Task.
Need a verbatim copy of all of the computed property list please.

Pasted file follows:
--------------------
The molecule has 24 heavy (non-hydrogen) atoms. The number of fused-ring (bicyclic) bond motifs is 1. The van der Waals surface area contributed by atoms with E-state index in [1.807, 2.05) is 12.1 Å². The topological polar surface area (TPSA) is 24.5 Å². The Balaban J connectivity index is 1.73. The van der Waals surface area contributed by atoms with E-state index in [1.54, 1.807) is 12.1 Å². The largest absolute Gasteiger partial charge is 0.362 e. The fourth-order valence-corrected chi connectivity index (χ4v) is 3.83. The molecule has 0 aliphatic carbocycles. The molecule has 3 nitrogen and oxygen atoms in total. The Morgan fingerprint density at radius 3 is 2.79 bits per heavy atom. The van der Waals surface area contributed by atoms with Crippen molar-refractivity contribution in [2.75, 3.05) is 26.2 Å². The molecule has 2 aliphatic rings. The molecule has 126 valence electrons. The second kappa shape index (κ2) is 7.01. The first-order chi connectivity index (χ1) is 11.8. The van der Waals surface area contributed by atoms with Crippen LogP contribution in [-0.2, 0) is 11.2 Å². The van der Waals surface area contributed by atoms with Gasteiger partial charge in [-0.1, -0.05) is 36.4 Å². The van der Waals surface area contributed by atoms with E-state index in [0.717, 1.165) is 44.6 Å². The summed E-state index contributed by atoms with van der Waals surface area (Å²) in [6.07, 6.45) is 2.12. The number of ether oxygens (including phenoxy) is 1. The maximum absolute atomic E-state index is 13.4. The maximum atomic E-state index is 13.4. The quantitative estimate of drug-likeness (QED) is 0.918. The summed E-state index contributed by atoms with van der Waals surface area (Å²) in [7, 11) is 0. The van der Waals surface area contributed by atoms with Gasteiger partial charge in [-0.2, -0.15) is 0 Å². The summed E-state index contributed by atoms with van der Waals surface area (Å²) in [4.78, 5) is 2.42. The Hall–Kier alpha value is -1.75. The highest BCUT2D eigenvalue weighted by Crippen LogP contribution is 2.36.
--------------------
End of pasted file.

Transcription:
The molecule has 24 heavy (non-hydrogen) atoms. The number of fused-ring (bicyclic) bond motifs is 1. The van der Waals surface area contributed by atoms with E-state index in [1.807, 2.05) is 12.1 Å². The topological polar surface area (TPSA) is 24.5 Å². The Balaban J connectivity index is 1.73. The van der Waals surface area contributed by atoms with E-state index in [1.54, 1.807) is 12.1 Å². The largest absolute Gasteiger partial charge is 0.362 e. The fourth-order valence-corrected chi connectivity index (χ4v) is 3.83. The molecule has 0 aliphatic carbocycles. The molecule has 3 nitrogen and oxygen atoms in total. The Morgan fingerprint density at radius 3 is 2.79 bits per heavy atom. The van der Waals surface area contributed by atoms with Crippen molar-refractivity contribution in [2.75, 3.05) is 26.2 Å². The molecule has 2 aliphatic rings. The molecule has 126 valence electrons. The second kappa shape index (κ2) is 7.01. The first-order chi connectivity index (χ1) is 11.8. The van der Waals surface area contributed by atoms with Crippen LogP contribution in [-0.2, 0) is 11.2 Å². The van der Waals surface area contributed by atoms with Gasteiger partial charge in [-0.1, -0.05) is 36.4 Å². The van der Waals surface area contributed by atoms with E-state index in [0.717, 1.165) is 44.6 Å². The summed E-state index contributed by atoms with van der Waals surface area (Å²) in [6.07, 6.45) is 2.12. The number of ether oxygens (including phenoxy) is 1. The maximum absolute atomic E-state index is 13.4. The maximum atomic E-state index is 13.4. The quantitative estimate of drug-likeness (QED) is 0.918. The summed E-state index contributed by atoms with van der Waals surface area (Å²) in [7, 11) is 0. The van der Waals surface area contributed by atoms with Gasteiger partial charge in [-0.2, -0.15) is 0 Å². The summed E-state index contributed by atoms with van der Waals surface area (Å²) in [4.78, 5) is 2.42. The Hall–Kier alpha value is -1.75. The highest BCUT2D eigenvalue weighted by Crippen LogP contribution is 2.36.